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Tennessee Football: The Best Man to Run Volunteer Athletics

John WhiteCorrespondent IIIAugust 11, 2011

"When it is dark enough, you can see the stars." -Ralph Waldo Emerson

You may tire of the quotations but I think it is fitting for the revelation that it pertains to. The University of Tennessee is still looking for a replacement even as Chancellor Jimmy Cheek takes a quick vacation to ease the stress of it all. Wait..what? My gosh, it is a wonder that General Neyland's skeletal fingers are not clawing out of his tomb as we speak.

Wait, take a breath. These are dark times for Tennessee athletics, but do not let your hearts be troubled—it's not too dark.  I believe that I, the bumbling writer, have the perfect candidate that will please everybody.

After all, many of you out there stood aghast when I persisted that Phillip Fulmer be hired. Then, as much with Fulmer, half cheered and half said "huh?" when it was announced that Heath Shuler could be the new AD...or vice chancellor of...whatever.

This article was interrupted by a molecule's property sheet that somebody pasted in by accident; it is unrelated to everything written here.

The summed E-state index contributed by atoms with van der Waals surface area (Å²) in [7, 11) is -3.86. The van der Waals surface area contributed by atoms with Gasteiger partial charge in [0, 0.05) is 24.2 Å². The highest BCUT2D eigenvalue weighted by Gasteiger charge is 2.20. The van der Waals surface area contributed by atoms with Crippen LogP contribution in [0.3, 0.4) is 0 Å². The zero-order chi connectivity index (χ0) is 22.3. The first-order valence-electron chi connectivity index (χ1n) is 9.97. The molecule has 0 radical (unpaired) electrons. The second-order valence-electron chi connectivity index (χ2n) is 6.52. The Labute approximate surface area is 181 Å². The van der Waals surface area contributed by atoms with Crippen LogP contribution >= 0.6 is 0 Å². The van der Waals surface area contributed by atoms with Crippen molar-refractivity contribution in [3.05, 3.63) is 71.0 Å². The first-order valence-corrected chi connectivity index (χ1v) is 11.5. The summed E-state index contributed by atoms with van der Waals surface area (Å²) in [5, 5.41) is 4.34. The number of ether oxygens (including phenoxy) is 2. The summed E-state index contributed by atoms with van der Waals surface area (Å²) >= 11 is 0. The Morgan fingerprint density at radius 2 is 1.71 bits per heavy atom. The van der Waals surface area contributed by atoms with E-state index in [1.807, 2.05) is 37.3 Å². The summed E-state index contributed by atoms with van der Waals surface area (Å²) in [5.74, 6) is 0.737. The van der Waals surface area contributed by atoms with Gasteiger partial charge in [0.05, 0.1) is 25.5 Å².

The man I'm thinking of makes perfect sense. He did more for the image of the university and the SEC than no other by simply being himself. All Tennesseans had to do was love him. They did, and he loved them back.

I digress, the administration could have saved itself $105,000 by simply looking within.

What else? Well he also set the bar for the SEC to better itself in terms of equality. All the Vols had to do was sit back and enjoy the ride, which they did.

From 1972-1974 this man led the Vols to the 1972 Astro-Bluebonnet, 1973 Gator and 1974 Liberty bowls and a career record of 25-9-2. Know who he is yet?

You will now. He was the first African-American to start as a QB at any SEC school and he was also the first African-American to play baseball at Tennessee. Still don't know?

After 13 seasons with the Canadian Football League he returned to Tennessee to finish his degree for which his mother insisted he attend college and passed on an opportunity to play professional baseball when we was just 17 years old. The long and short of it is, for the last 13 years he has been an assistant AD and the coordinator for player relations. He came back to where it all started.

It's funny really how a kid from Huntsville, Alabama could do so much for so many (including himself) by simply playing a game.

He was more than a ball player, he was an inspiration. Only good things could come from having Condredge Holloway take the chair as the athletic director for the University of Tennessee.

So there you have it. I challenge you to find a better choice.

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